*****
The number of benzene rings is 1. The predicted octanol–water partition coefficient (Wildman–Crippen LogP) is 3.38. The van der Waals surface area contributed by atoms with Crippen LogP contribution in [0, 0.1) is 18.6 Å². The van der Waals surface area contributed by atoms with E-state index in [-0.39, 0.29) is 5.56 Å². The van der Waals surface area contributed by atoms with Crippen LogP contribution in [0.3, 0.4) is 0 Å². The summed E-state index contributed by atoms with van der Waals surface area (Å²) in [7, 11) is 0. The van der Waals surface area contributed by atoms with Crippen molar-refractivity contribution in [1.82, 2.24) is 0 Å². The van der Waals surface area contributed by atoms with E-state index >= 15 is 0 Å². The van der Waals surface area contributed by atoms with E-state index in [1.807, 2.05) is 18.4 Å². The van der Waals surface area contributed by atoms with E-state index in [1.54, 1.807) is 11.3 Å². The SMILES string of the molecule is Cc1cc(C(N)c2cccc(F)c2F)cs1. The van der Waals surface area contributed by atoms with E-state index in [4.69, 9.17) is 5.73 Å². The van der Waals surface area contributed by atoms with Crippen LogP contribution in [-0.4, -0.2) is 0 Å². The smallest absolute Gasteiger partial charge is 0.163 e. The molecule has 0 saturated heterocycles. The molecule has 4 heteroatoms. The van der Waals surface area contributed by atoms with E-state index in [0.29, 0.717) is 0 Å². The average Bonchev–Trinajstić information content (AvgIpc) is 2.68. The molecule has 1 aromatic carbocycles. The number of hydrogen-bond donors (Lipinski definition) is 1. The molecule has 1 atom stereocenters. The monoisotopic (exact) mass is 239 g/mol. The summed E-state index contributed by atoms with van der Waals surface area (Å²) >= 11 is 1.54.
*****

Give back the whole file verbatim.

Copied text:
The number of benzene rings is 1. The predicted octanol–water partition coefficient (Wildman–Crippen LogP) is 3.38. The van der Waals surface area contributed by atoms with Crippen LogP contribution in [0, 0.1) is 18.6 Å². The van der Waals surface area contributed by atoms with E-state index in [-0.39, 0.29) is 5.56 Å². The van der Waals surface area contributed by atoms with Crippen LogP contribution in [0.3, 0.4) is 0 Å². The summed E-state index contributed by atoms with van der Waals surface area (Å²) in [7, 11) is 0. The van der Waals surface area contributed by atoms with Crippen molar-refractivity contribution in [1.82, 2.24) is 0 Å². The van der Waals surface area contributed by atoms with E-state index >= 15 is 0 Å². The van der Waals surface area contributed by atoms with E-state index in [1.807, 2.05) is 18.4 Å². The van der Waals surface area contributed by atoms with E-state index in [1.54, 1.807) is 11.3 Å². The SMILES string of the molecule is Cc1cc(C(N)c2cccc(F)c2F)cs1. The van der Waals surface area contributed by atoms with E-state index in [4.69, 9.17) is 5.73 Å². The van der Waals surface area contributed by atoms with Crippen LogP contribution in [-0.4, -0.2) is 0 Å². The smallest absolute Gasteiger partial charge is 0.163 e. The molecule has 0 saturated heterocycles. The molecule has 4 heteroatoms. The van der Waals surface area contributed by atoms with E-state index in [0.29, 0.717) is 0 Å². The average Bonchev–Trinajstić information content (AvgIpc) is 2.68. The molecule has 1 aromatic carbocycles. The number of hydrogen-bond donors (Lipinski definition) is 1. The molecule has 1 atom stereocenters. The monoisotopic (exact) mass is 239 g/mol. The summed E-state index contributed by atoms with van der Waals surface area (Å²) >= 11 is 1.54.